We use cookies to give you the best possible experience on our site. By continuing to browse our site you are agreeing to our Cookies Policy and use of cookies technology. Find out more »

HostelBookers Logo

A Guide to Eating and Drinking in Istanbul

Traditional Turkish Tea

One of the greatest things about traveling to Istanbul is the fantastic (and cheap) eating and drinking that awaits you. Its unique melding of Eastern and Western cultures has brought a style of cuisine that very much shapes day to day life in the city.

Like the majority of Istanbul's nightlife, the best dining options are to the north of the Golden Horn in Beyoglu. The streets running off Taksim Square near the fish market of Pazar Sokak ,and on and around Nevizade, are packed with bars and places to eat.

For cheap and easy food on the go, corn on the cob can be picked up from street vendors across the city. Istiklal Street, meanwhile, has a number of doner places, where the kebabs are just a little better than those you get at home!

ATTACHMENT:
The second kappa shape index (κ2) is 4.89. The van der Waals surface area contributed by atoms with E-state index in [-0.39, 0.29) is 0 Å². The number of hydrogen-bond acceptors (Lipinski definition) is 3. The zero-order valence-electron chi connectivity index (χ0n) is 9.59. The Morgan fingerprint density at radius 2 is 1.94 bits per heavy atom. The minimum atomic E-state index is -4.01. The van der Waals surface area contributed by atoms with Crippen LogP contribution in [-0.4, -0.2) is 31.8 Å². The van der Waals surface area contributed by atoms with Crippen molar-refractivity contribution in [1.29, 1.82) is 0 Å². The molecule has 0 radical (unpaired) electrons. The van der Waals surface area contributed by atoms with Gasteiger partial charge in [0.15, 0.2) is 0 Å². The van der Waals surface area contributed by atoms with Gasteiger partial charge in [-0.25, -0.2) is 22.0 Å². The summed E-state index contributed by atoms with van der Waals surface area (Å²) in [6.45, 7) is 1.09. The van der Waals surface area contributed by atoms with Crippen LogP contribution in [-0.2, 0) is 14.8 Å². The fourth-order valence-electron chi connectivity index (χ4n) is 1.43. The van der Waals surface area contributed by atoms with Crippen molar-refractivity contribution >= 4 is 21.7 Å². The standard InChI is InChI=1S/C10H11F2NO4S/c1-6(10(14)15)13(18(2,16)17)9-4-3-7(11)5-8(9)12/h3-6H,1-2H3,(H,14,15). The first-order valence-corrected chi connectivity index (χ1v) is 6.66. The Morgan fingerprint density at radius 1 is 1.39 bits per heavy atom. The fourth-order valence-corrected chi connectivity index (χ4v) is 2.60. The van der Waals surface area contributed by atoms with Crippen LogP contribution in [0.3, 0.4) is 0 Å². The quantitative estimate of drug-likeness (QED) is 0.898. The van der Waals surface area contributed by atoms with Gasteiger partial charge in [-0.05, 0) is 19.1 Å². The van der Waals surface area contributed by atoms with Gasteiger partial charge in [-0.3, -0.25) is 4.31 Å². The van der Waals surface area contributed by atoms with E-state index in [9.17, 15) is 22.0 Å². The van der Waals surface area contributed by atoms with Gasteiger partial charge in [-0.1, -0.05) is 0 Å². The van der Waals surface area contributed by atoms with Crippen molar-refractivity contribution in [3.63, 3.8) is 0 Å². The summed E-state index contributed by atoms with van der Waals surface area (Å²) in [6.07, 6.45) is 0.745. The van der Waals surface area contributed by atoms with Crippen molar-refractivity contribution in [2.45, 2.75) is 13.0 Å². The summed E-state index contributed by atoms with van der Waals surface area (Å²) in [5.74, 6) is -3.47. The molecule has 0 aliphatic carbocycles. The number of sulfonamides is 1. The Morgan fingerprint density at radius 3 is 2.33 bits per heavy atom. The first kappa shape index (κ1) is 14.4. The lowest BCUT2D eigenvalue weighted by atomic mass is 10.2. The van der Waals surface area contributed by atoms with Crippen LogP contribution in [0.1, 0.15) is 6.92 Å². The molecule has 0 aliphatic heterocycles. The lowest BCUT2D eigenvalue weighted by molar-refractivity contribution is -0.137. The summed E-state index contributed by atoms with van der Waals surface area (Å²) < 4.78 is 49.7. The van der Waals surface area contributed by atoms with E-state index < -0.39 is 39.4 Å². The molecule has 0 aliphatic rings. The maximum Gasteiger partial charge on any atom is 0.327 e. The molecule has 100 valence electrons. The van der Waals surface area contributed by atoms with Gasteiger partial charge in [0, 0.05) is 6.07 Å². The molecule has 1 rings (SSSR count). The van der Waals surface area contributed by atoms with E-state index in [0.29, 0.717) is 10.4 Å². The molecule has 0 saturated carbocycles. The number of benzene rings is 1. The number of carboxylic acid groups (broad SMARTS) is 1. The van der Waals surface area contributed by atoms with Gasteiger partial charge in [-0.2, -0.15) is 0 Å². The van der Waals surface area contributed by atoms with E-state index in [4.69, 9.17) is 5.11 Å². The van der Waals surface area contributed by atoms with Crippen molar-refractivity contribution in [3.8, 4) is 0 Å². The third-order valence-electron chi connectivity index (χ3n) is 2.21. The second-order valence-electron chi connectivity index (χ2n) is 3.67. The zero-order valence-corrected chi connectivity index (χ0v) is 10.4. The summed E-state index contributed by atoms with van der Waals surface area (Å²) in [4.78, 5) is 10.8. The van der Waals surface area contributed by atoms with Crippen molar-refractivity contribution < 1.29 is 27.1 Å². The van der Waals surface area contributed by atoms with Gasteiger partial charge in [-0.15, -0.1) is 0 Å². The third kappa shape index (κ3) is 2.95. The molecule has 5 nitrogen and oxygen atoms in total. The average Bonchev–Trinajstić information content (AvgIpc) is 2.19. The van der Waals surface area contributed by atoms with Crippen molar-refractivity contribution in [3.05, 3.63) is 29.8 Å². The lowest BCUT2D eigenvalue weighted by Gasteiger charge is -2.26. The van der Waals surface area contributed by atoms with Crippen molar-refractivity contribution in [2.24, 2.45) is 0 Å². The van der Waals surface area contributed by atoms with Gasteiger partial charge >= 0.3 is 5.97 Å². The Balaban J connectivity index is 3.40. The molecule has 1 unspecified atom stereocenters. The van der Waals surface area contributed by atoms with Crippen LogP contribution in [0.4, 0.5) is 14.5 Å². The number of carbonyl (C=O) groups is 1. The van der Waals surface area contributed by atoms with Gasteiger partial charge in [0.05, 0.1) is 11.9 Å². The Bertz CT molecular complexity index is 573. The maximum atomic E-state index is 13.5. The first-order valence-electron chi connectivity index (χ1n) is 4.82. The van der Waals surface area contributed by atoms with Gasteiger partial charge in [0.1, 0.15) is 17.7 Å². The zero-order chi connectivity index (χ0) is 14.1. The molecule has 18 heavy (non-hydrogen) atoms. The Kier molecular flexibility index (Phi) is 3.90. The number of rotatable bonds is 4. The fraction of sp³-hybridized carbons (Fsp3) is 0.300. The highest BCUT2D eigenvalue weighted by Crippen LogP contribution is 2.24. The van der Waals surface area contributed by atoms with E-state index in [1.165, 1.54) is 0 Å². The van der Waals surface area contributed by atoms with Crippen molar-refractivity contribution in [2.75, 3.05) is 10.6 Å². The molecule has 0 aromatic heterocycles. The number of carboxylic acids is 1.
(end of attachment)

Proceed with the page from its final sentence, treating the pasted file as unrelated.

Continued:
Lamb and seafood (grilled swordfish kebabs come highly-recommended), served with plenty of fresh salad, dominate Istanbul's menus. Classic Turkish ‘mezes’ like halloumi in vine leaves, roasted chickpeas or salted almonds are also served everywhere.

Snack-wise, Turkish delight and the local ice-cream, ‘dondurmasi’, also both make a nice pick-me-up as you wander round the city. But one of the best things to grab is a 'borek' – a pancake stuffed with cheese and meat or vegetables.

If you fancy putting something together yourself, the ancient Egyptian Bazaar (also known as the ‘Spice Bazaar’) in Eminonu is the place to go for fresh produce. Wednesdays also see the stalls of a street market noisily mass together on Akbiyik Caddesi.

Out to the east, a more relaxed feel prevails in the cafés of Ortakoy, on the shores of the Bosphorus. A nice respite from the unceasing activity of the main city, it’s the perfect place to try a pot of delicious, apple-flavored Turkish tea.

And then it’s almost compulsory to try a glass of ‘Raki’; an aniseed drink usually diluted with water to ensure the cleanest taste. Ultimately, though, this is just one of dozens of distinctive tastes and flavors to be tried in this most sensory of cities.

Search Guides

Use this menu to quickly navigate the guides.